Making Gamelan Melayu accessible to all.
Gamelan Symphony Festival (GSF) was held for the first time in 2018 at the Sultan Alam Shah Islamic College (KISAS) as a showcase of Gamelan Melayu, with 6 local Gamelan groups from both secondary and tertiary education institutions participating. In the following year of 2019, the project was given an upgrade and GSF 2.0 took place as a Gamelan competition, bringing in competitors from a total of 8 secondary and tertiary education institutions, with KISAS emerging as the winner.
This year, GSF is going virtual.
2020's GSF, the Virtual Gamelan Symphony Festival (VGSF), aims to make Gamelan Melayu accessible to the masses, through simple and easy-to-follow video lessons uploaded to this very site.
We hope that delivering Gamelan Melayu in this palatable format to the younger generation will aid in the preservation of this beautiful art form, preventing it from getting washed away in the waves of time.
REVIVING THE DYING ART OF GAMELAN MELAYU
Gamelan Melayu is said to have originated in the Srivijaya Empire in the 7th and 9th century and subsequently expanded to the Riau-Lingga Sultanate. In the 19th century, Gamelan was brought to Pahang, thus making Gamelan Melayu one of the oldest musical instruments found in Peninsular Malaysia today. Gamelan music existed primarily amongst the ruling class and was passed down to “Istana Penyengat Riau” (literally translates to Riau Wasp Palace), then to “Istana Pahang” (Pahang Palace), and finally to “Istana Terengganu” (Terengganu Palace). The initial role of Gamelan was as an accompaniment to the traditional dance known as “Joget Pahang”. This was usually performed for guests of the palace in elaborate ceremonies.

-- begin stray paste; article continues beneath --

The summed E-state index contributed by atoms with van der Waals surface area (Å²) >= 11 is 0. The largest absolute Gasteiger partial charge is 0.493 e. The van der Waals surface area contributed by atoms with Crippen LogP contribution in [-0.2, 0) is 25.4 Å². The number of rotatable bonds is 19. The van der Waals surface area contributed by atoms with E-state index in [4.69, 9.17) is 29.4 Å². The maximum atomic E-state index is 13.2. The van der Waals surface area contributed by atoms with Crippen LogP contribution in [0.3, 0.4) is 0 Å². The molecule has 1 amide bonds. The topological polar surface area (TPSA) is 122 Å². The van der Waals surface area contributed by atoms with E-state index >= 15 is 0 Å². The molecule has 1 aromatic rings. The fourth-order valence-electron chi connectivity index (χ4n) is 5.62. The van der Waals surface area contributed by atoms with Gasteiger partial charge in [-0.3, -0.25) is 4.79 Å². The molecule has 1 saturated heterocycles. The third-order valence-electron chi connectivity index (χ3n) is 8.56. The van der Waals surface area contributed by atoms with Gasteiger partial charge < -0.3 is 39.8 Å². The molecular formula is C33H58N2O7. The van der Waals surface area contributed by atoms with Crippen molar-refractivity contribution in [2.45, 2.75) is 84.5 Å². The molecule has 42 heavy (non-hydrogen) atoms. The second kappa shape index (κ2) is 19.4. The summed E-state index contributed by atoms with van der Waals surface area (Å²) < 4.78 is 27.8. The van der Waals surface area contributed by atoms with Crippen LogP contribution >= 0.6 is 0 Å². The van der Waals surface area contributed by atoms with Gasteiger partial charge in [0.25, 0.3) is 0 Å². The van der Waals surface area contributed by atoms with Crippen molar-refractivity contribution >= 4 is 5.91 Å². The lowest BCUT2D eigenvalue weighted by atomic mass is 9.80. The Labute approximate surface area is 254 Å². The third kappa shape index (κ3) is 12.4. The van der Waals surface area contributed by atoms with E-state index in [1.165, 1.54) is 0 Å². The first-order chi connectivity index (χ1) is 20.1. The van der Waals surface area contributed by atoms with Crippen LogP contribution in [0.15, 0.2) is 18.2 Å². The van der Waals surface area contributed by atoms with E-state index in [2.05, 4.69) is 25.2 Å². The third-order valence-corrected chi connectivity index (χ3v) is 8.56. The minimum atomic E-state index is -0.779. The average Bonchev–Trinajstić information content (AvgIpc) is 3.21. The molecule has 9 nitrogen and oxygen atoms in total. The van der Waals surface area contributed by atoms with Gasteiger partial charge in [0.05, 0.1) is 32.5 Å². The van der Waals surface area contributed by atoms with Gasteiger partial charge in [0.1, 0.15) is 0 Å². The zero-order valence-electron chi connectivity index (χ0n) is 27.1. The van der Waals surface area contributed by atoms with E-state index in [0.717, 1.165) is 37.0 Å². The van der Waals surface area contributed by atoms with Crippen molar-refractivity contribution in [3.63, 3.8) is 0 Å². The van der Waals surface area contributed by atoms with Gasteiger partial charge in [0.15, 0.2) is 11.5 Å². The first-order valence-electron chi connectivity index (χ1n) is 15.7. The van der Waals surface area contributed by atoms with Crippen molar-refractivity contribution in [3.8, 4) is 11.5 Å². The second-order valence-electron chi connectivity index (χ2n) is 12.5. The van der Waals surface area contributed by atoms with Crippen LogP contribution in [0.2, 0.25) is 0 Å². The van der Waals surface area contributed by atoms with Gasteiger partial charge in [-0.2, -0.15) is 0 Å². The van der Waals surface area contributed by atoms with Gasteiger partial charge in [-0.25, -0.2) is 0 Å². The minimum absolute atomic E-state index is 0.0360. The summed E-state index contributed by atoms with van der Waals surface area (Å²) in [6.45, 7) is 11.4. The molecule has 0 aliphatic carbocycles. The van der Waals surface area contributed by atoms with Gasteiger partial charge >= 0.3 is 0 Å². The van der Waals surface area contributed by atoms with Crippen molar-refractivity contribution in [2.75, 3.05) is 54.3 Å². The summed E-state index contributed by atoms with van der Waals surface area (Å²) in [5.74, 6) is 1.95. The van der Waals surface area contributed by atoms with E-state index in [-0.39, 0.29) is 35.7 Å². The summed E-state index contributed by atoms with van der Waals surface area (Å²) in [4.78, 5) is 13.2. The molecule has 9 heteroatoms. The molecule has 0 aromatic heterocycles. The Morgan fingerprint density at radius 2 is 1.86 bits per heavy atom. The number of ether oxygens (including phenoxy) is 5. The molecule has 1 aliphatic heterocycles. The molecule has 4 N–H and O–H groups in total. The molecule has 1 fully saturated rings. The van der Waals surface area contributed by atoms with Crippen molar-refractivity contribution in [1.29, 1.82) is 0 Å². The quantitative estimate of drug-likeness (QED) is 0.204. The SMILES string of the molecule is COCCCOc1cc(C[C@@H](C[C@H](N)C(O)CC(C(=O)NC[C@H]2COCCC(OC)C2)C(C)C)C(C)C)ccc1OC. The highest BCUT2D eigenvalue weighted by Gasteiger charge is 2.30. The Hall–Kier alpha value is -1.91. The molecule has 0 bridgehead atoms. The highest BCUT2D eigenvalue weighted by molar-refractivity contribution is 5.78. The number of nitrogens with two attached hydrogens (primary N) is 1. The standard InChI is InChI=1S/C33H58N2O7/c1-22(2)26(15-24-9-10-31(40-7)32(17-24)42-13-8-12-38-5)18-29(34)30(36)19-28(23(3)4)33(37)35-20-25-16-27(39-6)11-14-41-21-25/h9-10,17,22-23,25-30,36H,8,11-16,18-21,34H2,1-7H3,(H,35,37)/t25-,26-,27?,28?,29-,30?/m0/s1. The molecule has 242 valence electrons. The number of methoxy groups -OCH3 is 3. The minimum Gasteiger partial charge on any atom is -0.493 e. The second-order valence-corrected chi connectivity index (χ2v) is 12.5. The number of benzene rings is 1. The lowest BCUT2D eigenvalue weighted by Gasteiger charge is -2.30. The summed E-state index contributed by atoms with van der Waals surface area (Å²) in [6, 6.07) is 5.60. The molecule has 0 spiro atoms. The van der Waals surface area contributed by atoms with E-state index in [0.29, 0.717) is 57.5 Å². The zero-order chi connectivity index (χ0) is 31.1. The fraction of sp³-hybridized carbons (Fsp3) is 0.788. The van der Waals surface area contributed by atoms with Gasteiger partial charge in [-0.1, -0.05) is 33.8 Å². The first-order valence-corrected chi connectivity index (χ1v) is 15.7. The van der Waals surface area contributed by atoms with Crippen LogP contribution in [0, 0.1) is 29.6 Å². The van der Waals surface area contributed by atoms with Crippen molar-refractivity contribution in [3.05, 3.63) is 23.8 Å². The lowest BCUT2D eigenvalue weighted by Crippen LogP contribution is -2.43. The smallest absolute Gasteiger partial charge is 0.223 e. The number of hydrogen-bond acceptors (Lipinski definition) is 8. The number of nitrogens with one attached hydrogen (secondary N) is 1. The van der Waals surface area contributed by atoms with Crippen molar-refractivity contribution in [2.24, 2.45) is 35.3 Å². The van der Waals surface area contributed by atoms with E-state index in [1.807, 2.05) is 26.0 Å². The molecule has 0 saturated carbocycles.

Since then, Gamelan has continued to be played amongst both the common folk and those of high social standing, having little to no function outside of ceremonial performances. Gamelan Melayu is now essentially no more than "party music" and shall be lost to the newer generations should its preservation and integration into everyday culture not be achieved. Under the Malaysian Ministry of Education's compulsory Community Engagement Project (MPU4), Virtual Gamelan Symphony Festival was created with the intent of saving Gamelan Melayu from its cultural wipeout by offering a simple and free platform for anyone of any age to learn about Gamelan Melayu, without even leaving their beds.